Skills to Pay the BillsProblem Solving and Critical ThinkingEveryone experiences problems from time to time. Some of our problems are big and complicated, whileothers may be more easily solved. There is no shortage of challenges and issues that can arise on the job.Whether in an office or on a construction site, experiencing difficulties with the tasks at hand or with coworkers, the workplace presents ongoing challenges on a daily basis. Whether these problems are large orsmall, they need to be dealt with constructively and fairly. Having the necessary skills to identify solutions toproblems is one of the skills that employers look for in employees.Problem solving and critical thinking refers to the ability to useEmployers say they need a workforceknowledge, facts, and data to effectively solve problems. Thisfully equipped with skills beyond thedoesn’t mean you need to have an immediate answer, it meansbasics of reading, writing, and arithmeticyou have to be able to think on your feet, assess problems andfind solutions. The ability to develop a well thought out solutionto grow their businesses. These skillsinclude critical thinking and problemsolving, according to a 2010 Criticalwithin a reasonable time frame, however, is a skill thatSkills Survey by the Americanemployers value greatly.Management Association and others.Employers want employees who can work through problems on their own or as an effective member of ateam. Ideal employees can think critically and creatively, share thoughts and opinions, use good judgment,and make decisions. As a new employee, you may question why an organization follows certain steps tocomplete a task. It may seem to you that one of the steps could be eliminated saving time, effort, andmoney. But you may be hesitant to voice your opinion. Don’t be; employers are usually appreciative whennew employees are able to offer insight and fresh perspective into better and more efficient ways of doingthings. It is important to remember, however, that as someone new to the organization, you may not alwayshave the full picture, and thus there may be factors you are unaware of that dictate that things be done in aparticular way. Another important thing to remember is that when you are tasked with solving a problem, youdon’t always need to answer immediately.The activities in this section focus on learning how to solve problems in a variety of ways in the workplace.Participants will hear about how to properly tell the difference among criticism, praise, and feedback andreacting appropriately. The section will also review strategies for making ethical decisions, solving problemson a team with others, and learning how to take into account others’ perceptions when assessing actions orstatements in the workplace.A note to facilitators: Building self-determination skills, such as goal setting, decision-making, selfadvocacy, and problem solving should be included in career planning for all youth. Youth with disabilitiesand/or other (perceived) barriers to employment and/or disconnected youth will tend to have a resiliencynot always experienced by their same aged peers – and not always easily seen or understood by themselvesor by adults. You are encouraged to use the activities in this section to help young people explore how theobstacles they (or those they know) may face in life can pose an opportunity for developing anddemonstrating maturity, responsibility, and wisdom. Providing young people with safe opportunities toexplore how their personal resiliency can be used to develop enhanced problem solving and conflictresolutions skills is a opportunity many adults may shy away from, but one that may ultimately be a gift.98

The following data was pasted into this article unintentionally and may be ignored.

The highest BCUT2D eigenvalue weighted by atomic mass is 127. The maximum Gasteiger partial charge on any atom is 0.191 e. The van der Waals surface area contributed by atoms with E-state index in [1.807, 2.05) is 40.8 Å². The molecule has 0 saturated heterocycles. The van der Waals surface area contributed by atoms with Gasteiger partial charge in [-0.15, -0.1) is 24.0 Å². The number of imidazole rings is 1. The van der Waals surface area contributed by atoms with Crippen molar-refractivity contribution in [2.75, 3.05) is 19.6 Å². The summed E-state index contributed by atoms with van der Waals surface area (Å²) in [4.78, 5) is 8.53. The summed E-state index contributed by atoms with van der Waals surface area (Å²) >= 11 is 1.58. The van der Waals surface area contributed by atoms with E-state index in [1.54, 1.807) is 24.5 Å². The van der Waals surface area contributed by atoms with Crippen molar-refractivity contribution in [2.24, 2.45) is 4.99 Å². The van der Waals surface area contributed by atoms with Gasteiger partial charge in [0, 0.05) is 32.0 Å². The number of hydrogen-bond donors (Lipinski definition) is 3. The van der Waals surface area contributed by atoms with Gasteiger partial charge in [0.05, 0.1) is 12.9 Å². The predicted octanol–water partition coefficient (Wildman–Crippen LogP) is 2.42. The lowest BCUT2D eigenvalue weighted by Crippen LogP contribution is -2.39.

Mastering Soft Skills for Workplace Success21. Praise, Criticism, or FeedbackJUST THE FACTS: In a work setting, we give and receive many different types of information. Thepurpose of this activity is to help participants determine the differences between criticism, praise, andfeedback – not only how to offer it, but how to receive it as well.Time20 minutesMaterials One set of “Praise Criticism Feedback” cards for each group. Alternatively, youmight choose to hang three pieces of chart paper – each with one of the words on it.Slips of paper could be made with the statements below.DirectionsDiscuss the difference between praise, criticism, and feedback and ask participants forexamples of each. Praise: an expression of approval Criticism: an expression of disapproval based on perceived mistakes or faults Feedback: information about a person’s performance of a task – used primarily as abasis for improvementDivide the group into pairs of two. Read the following statements aloud – one at a time. Itis suggested that the facilitator use different voice tones to truly help participantsdifferentiate the intended meaning of each sentence (which, by the way, can certainlyvary). After each statement, give each pair 10 seconds to decide whether the statement iscriticism, praise, or feedback. Someone from each team should hold up the card thatrepresents a collective decision. If chart paper and sentence strips were used, participantscould move around the room to match each statement to what they believe to be thecorrect match.1. Mr. Jones told me how much he appreciated your thank you note after the jobinterview. He thought it was a great personal touch.2. Your desk is such a mess. Are you sure you are not trying to grow your own paper?3. I noticed that you’ve been coming in late the last couple of days.4. How many times do I have to tell you how to file these documents?5. You look great today.6. It would work better for me if I could explain my version of the story out loud beforeyou ask questions.99